SEMINAR: Upper Extremity Theory
New multilingual course learning experience. Select your preferred language from the top drop-down bar.
Welcome to ICSC Hands on Theory Seminar
Each section within this online course has a short quiz. You must score 80% or better to pass the section quiz.
The recordings can be watched in any order, however, to do the quiz you MUST mark the video for that quiz complete before the quiz will open.
CEU Allotment 10 hours
(Total course time with quiz approx. 11 hours)
DOWNLOAD: Presentation Power Point Notes
Section 3: Sort Tissue Interventions powerpoint notes
Section 4: Taping theory powerpoint notes
Section 5: Assessment powerpoint notes
As part of FICS commitment to a multilingual learning experience, transcripts will be provided as available.
These transcripts are loaded onto a web page within this course to allow for viewing in multiple languages. There will be an opportunity for candidates undertaking this course to copy the text from the transcript and paste it into a word document which can be saved on your computer and then print.
Meet your Instructors
VIEW: Course breakdown per section
The course breakdown provides you with an overview of the units and how each is broken up. Each heading is a section within this course. Some sections have multiple units which you are required to work through before taking the unit quiz.
Course hours will be calculated as follows:
- Course instructional hours are actual times of instruction per video.
- Quizzes post-module sections- 1 minute per question
*CEU Calculations- only instructional hours and course reading content will be tabulated toward CEU value determination.
Section 1: Concussion Update
Section2: Mopal/CMT Theory
Section 3: Sort Tissue Interventions
Section 4: Taping theory
Section 5: Assessment Upper Extremity
VIEW: Course objectives
USEFUL TIPS: Planning your time
- The quiz questions are sequence is randomized and will change every time you click into the assessment or exam.
- The section quiz and the final exam will be presented one question at a time and does not allow backtracking, therefore make sure you take care when selecting your answer for each question.
All the best.
Question: I’m going through the concussion recordings. It says that the SCAT5 is not the “gold standard”, it’s only a minimum. Is there a gold standard? Have I missed it?
Answer: Unfortunately, there is yet to be a single test that is considered the gold standard, as a concussion is a diagnosis based on clinical judgement. Answers to the question of “what is the gold standard?” can be found in the CISG consensus statement on concussion in sport. I have taken some key points from that article and tried to highlight key points below.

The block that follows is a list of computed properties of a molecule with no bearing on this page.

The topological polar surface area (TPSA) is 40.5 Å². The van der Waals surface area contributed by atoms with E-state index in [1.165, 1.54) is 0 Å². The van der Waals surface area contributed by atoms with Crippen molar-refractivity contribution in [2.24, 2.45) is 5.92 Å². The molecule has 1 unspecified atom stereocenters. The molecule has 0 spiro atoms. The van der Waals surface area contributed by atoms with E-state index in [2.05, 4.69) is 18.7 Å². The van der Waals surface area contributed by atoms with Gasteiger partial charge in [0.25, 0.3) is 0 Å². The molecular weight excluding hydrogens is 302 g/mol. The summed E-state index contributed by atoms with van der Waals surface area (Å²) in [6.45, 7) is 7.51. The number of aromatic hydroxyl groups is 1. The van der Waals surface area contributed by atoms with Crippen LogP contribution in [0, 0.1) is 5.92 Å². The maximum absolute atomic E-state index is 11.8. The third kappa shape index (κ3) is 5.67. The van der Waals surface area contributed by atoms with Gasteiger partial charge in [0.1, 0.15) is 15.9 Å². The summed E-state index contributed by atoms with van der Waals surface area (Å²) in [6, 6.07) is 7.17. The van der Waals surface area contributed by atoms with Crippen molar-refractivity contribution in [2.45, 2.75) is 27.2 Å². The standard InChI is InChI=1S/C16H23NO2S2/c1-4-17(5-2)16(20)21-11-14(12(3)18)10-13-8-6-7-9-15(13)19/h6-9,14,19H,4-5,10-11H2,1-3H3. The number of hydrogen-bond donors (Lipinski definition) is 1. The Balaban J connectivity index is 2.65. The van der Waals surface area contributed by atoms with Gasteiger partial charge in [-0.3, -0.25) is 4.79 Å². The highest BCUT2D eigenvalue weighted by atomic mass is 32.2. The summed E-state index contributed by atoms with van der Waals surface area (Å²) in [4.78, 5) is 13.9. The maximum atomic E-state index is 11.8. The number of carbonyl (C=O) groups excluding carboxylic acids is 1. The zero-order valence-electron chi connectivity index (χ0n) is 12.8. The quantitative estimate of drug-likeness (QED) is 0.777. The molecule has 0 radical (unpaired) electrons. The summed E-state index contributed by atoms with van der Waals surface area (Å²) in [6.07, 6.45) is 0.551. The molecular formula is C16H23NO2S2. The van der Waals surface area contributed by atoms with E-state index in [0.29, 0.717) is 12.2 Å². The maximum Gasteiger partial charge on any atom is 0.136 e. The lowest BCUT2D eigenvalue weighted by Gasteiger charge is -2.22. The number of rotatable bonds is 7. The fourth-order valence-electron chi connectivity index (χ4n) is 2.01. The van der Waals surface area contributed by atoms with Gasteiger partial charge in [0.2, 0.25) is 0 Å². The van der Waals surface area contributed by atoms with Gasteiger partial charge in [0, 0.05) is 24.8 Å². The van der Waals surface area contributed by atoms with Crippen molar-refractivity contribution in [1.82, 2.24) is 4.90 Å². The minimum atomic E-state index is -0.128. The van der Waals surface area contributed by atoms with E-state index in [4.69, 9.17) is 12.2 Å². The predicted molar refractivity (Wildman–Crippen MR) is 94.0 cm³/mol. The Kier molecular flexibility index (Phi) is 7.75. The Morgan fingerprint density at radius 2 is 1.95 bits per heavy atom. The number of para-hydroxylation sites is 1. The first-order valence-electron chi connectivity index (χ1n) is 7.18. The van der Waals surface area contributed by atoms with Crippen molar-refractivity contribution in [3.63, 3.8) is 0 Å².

It is recognised that abbreviated testing paradigms are designed for rapid SRC screening on the sidelines (eg. SCAT5) and are not meant to replace a comprehensive neurological evaluation; nor should they be used as a standalone tool for the ongoing management of SRC.
As such, the SCAT5 is the minimum standard for rapid sideline screening. Additional domains that may add to the clinical utility of the SCAT5 include clinical reaction time, gait/balance assessment, video-observable signs and oculomotor screening.
It is recommended that all athletes should have a clinical neurological assessment (including evaluation of mental status/ cognition, oculomotor function, gross sensorimotor, coordination, gait, vestibular function and balance) as part of their overall management.
In addition to the points outlined above, the key features of follow-up examination should encompass
- A medical assessment including a comprehensive history and detailed neurological examination including a thorough assessment of mental status, cognitive functioning, sleep/ wake disturbance, ocular function, vestibular function, gait and balance
- Determination of the clinical status of the patient, including whether there has been improvement or deterioration since the time of injury. This may involve seeking additional information from parents, coaches, teammates and eye witnesses to the injury.
- Determination of the need for emergent neuroimaging to exclude a more severe brain injury (eg, structural abnormality).
These points were discussed in my presentation, and I talked about the fact we did not have enough time to cover the entire concussion assessment process. Hence, we focused on the “minimum standard”, which is the SCAT5. I provided an overview of the Clinical Examination required for the concussion assessment (Slide 43) and then elaborated on a few key tests.
I hope that helps?